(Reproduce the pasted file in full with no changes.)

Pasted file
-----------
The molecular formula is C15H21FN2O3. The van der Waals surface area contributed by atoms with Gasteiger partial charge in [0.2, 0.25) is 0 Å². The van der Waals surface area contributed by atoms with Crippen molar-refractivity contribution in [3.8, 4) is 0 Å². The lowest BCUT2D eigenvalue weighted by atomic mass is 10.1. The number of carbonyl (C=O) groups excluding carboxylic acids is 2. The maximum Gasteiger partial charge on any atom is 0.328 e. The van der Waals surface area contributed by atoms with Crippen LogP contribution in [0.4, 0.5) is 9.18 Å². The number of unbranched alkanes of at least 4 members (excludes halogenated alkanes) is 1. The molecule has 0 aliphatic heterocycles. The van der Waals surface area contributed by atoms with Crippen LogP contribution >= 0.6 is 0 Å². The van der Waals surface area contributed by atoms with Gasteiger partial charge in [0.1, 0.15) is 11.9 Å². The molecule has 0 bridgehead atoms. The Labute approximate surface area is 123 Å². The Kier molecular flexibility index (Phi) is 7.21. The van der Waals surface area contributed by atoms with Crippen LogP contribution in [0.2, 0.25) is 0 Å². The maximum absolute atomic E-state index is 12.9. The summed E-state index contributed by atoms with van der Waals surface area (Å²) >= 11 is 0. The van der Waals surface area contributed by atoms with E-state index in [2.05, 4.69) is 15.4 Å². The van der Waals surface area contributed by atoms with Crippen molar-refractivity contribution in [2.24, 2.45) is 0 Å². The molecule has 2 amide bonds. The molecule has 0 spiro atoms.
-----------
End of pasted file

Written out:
The molecular formula is C15H21FN2O3. The van der Waals surface area contributed by atoms with Gasteiger partial charge in [0.2, 0.25) is 0 Å². The van der Waals surface area contributed by atoms with Crippen molar-refractivity contribution in [3.8, 4) is 0 Å². The lowest BCUT2D eigenvalue weighted by atomic mass is 10.1. The number of carbonyl (C=O) groups excluding carboxylic acids is 2. The maximum Gasteiger partial charge on any atom is 0.328 e. The van der Waals surface area contributed by atoms with Crippen LogP contribution in [0.4, 0.5) is 9.18 Å². The number of unbranched alkanes of at least 4 members (excludes halogenated alkanes) is 1. The molecule has 0 aliphatic heterocycles. The van der Waals surface area contributed by atoms with Crippen LogP contribution >= 0.6 is 0 Å². The van der Waals surface area contributed by atoms with Gasteiger partial charge in [0.1, 0.15) is 11.9 Å². The molecule has 0 bridgehead atoms. The Labute approximate surface area is 123 Å². The Kier molecular flexibility index (Phi) is 7.21. The van der Waals surface area contributed by atoms with Crippen LogP contribution in [0.2, 0.25) is 0 Å². The maximum absolute atomic E-state index is 12.9. The summed E-state index contributed by atoms with van der Waals surface area (Å²) >= 11 is 0. The van der Waals surface area contributed by atoms with E-state index in [2.05, 4.69) is 15.4 Å². The van der Waals surface area contributed by atoms with Crippen molar-refractivity contribution in [2.24, 2.45) is 0 Å². The molecule has 2 amide bonds. The molecule has 0 spiro atoms.